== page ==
07 August 2008

Do RIBA bridge competitions work?

There have been a few interesting reports recently on RIBA bridge competitions, whether their rules are fair, and whether the winning bridges are too expensive or never get built.

I thought it might be interesting to review some of their competitions and see whether taken as a whole, they can be seen as a successful path to bridge procurement or not. Their website only holds results from 2005 onwards, so I've limited myself to those - I'm ignoring earlier RIBA-run bridge competitions including the London Millennium Bridge and Butterfly Bridge in Bedford.

Where I can find the information, I've included some key facts, such as the number of entrants, and the cost of the bridge per square metre of deck (a non-iconic footbridge can be built for as little as £1,000 per square metre, and £4,000 - £6,000 should be sufficient for many landmark bridges).

River Wear Crossing

Invitation only, 35 expressions of interest reduced to 6 shortlisted entrants. Winner announced in September 2005 as Techniker with Spence Associates. Budget £43 million. As of today, the winning entry has never been publicly revealed. However, it appears that proposals to build a bridge are moving ahead, with attempts to secure government funding and the more recent announcement that government funding has been secured, albeit for a "bog-standard" bridge. Cost per square metre of deck would have been about £4,000 based on the original budget.

River Avon Footbridge

Invitation only, with 5 shortlisted entrants. Winner announced in January 2007 as Schlaich Bergermann with Ian Ritchie Architects. Budget £2 million. Cancelled in July 2008 when budget reached £3.3 million, having spent £312,000 to get to planning application stage. Cost per square metre of deck would have been about £17,500.

Leeds-Liverpool Canal Footbridge

Open competition, with 88 entrants. Winner announced in February 2007 as Eckersley O'Callaghan with Softroom. Budget £400k. By May 2008, the budget was then stated as £700k, but planning permission had been secured. An August 2008 start on site was forecast. Cost per square metre of deck is £7,000 (based on planning drawings available at http://www.sefton.gov.uk/Default.aspx?page=5297 - search for "Pennington Road").

New Islington Footbridge

Open competition, with 87 entrants. Winner announced in July 2007 as Michael Hadi Associates with Gollifer Langston. Again, I seem to recall an original budget of about £350k. I've been unable to find any evidence of progress since the winner was declared. Does anyone know otherwise?

Sheffield Parkway Footbridge

Open competition, with "over 100" entrants. Winner announced in January 2008 as Ramboll Whitbybird with Tim Norlund. Budget was quoted as £1.5m in the original brief, but has been stated as £2m elsewhere. For the span of 37m and width of 4m stated in the brief, the £1.5m budget gives a cost per square metre of deck of £10,100, but the proposed design looks to be longer than that, so the real figure is probably much lower! Again, I can find no evidence of further progress, but it's still early days for this one.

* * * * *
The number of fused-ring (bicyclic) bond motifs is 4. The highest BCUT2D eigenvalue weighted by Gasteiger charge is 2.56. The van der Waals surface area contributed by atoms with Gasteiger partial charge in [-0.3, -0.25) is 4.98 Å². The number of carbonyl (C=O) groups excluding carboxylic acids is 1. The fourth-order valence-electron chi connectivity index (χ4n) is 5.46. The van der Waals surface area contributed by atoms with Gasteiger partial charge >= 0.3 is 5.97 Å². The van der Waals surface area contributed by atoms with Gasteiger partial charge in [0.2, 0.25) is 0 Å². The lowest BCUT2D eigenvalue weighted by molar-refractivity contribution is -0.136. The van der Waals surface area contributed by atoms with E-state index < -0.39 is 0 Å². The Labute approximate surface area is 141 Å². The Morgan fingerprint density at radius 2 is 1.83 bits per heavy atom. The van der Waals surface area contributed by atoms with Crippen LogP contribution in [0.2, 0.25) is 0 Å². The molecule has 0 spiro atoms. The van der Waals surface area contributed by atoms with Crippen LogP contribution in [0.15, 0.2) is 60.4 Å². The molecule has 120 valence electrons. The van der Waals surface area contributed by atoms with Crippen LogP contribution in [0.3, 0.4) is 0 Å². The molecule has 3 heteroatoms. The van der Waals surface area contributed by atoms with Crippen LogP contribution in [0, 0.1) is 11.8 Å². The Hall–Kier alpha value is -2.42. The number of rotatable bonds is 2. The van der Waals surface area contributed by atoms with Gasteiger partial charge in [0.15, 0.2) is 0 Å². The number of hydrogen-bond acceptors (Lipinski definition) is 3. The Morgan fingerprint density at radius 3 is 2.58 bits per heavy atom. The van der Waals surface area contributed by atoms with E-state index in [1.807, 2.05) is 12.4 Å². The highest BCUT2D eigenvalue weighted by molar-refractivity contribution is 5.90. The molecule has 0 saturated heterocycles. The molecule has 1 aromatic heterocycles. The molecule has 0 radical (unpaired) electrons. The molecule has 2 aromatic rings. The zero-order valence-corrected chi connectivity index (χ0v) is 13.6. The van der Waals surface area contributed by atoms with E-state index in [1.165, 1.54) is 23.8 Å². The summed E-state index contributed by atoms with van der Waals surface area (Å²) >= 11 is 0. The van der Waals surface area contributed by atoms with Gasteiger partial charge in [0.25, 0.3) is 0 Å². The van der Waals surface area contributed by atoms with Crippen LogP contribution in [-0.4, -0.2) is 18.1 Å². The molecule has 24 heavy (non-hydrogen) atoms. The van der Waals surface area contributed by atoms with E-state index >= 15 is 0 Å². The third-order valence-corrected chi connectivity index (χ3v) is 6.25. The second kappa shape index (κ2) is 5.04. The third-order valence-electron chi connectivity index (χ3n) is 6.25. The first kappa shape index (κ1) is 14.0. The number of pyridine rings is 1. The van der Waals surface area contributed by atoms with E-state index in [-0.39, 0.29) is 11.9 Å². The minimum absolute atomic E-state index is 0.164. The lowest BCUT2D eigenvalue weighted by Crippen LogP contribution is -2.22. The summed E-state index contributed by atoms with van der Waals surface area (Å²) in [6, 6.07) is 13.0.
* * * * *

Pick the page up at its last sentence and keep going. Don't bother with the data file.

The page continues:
River Douglas Footbridge

Open competition with 110 entrants, reduced to shortlist of 7. Winner set to be announced later this year. Budget is stated as £2-3 million in the brief, for a bridge about 85m long and 4m wide. That's about £5,880 - £8,820 per square metre of deck.


So, for the last 4 years, we can report 2 competitions that ended by going nowhere (Wear, Avon); 1 that seems to be going well (Liverpool); and 3 where it's too early yet to say (New Islington, Sheffield, River Douglas). Considering the amount of money spent by various parties (particularly for the open competitions, where the combined cost to the economy of all the entrants' time could easily exceed £0.25m per competition), that might not seem to be very good value.

This isn't necessarily a poke at RIBA and their competition office. For the two obvious failures, the key themes seem to be a lack of proper funding, feasibility study, and commitment from the promoters. But any cost-benefit analysis of these competitions would show a considerable loss to the wider economy in wasted professional time, both by unsuccessful entrants, and at Stratford, by the successful ones. The need for proper preparation by a client before running such a competition seems very clear.

1 comment:

The Happy Pontist said...

The Architects Journal has weighed in on the same theme, suggesting that over a third of RIBA competition winners are unbuilt, with lack of proper funding again being the main culprit. It seems that many RIBA competitions are essentially a vanity exercise; the low cost to the promoter (entrants are rarely paid) is seen as preferable to having to appoint a real designer and commit real money. The AJ report also reveals that New Islington Footbridge is in the "no funds" category, which if true means a 50% failure rate for recent bridge competitions.